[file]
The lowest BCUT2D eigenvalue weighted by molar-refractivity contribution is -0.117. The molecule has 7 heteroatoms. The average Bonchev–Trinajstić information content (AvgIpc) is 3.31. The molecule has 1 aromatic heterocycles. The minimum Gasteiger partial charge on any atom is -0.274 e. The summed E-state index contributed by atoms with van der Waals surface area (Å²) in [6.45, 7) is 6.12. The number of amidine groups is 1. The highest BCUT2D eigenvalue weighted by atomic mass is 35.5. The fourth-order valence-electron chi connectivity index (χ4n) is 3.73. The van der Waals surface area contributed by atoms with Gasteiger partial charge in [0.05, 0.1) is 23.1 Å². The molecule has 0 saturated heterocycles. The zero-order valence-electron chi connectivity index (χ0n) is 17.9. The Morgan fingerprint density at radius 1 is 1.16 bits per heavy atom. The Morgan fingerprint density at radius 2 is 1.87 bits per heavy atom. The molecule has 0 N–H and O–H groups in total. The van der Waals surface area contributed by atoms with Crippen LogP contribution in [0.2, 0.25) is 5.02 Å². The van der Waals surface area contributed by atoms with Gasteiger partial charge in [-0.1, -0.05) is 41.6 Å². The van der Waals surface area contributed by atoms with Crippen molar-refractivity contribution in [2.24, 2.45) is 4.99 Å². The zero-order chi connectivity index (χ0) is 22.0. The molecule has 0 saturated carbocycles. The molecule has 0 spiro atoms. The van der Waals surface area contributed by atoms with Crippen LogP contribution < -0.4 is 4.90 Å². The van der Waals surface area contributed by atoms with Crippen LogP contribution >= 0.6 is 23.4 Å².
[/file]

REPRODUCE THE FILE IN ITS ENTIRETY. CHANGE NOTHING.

The lowest BCUT2D eigenvalue weighted by molar-refractivity contribution is -0.117. The molecule has 7 heteroatoms. The average Bonchev–Trinajstić information content (AvgIpc) is 3.31. The molecule has 1 aromatic heterocycles. The minimum Gasteiger partial charge on any atom is -0.274 e. The summed E-state index contributed by atoms with van der Waals surface area (Å²) in [6.45, 7) is 6.12. The number of amidine groups is 1. The highest BCUT2D eigenvalue weighted by atomic mass is 35.5. The fourth-order valence-electron chi connectivity index (χ4n) is 3.73. The van der Waals surface area contributed by atoms with Gasteiger partial charge in [0.05, 0.1) is 23.1 Å². The molecule has 0 saturated heterocycles. The zero-order valence-electron chi connectivity index (χ0n) is 17.9. The Morgan fingerprint density at radius 1 is 1.16 bits per heavy atom. The Morgan fingerprint density at radius 2 is 1.87 bits per heavy atom. The molecule has 0 N–H and O–H groups in total. The van der Waals surface area contributed by atoms with Crippen LogP contribution in [0.2, 0.25) is 5.02 Å². The van der Waals surface area contributed by atoms with Gasteiger partial charge in [-0.1, -0.05) is 41.6 Å². The van der Waals surface area contributed by atoms with Crippen molar-refractivity contribution in [2.24, 2.45) is 4.99 Å². The zero-order chi connectivity index (χ0) is 22.0. The molecule has 0 saturated carbocycles. The molecule has 0 spiro atoms. The van der Waals surface area contributed by atoms with Crippen LogP contribution < -0.4 is 4.90 Å². The van der Waals surface area contributed by atoms with Crippen LogP contribution >= 0.6 is 23.4 Å².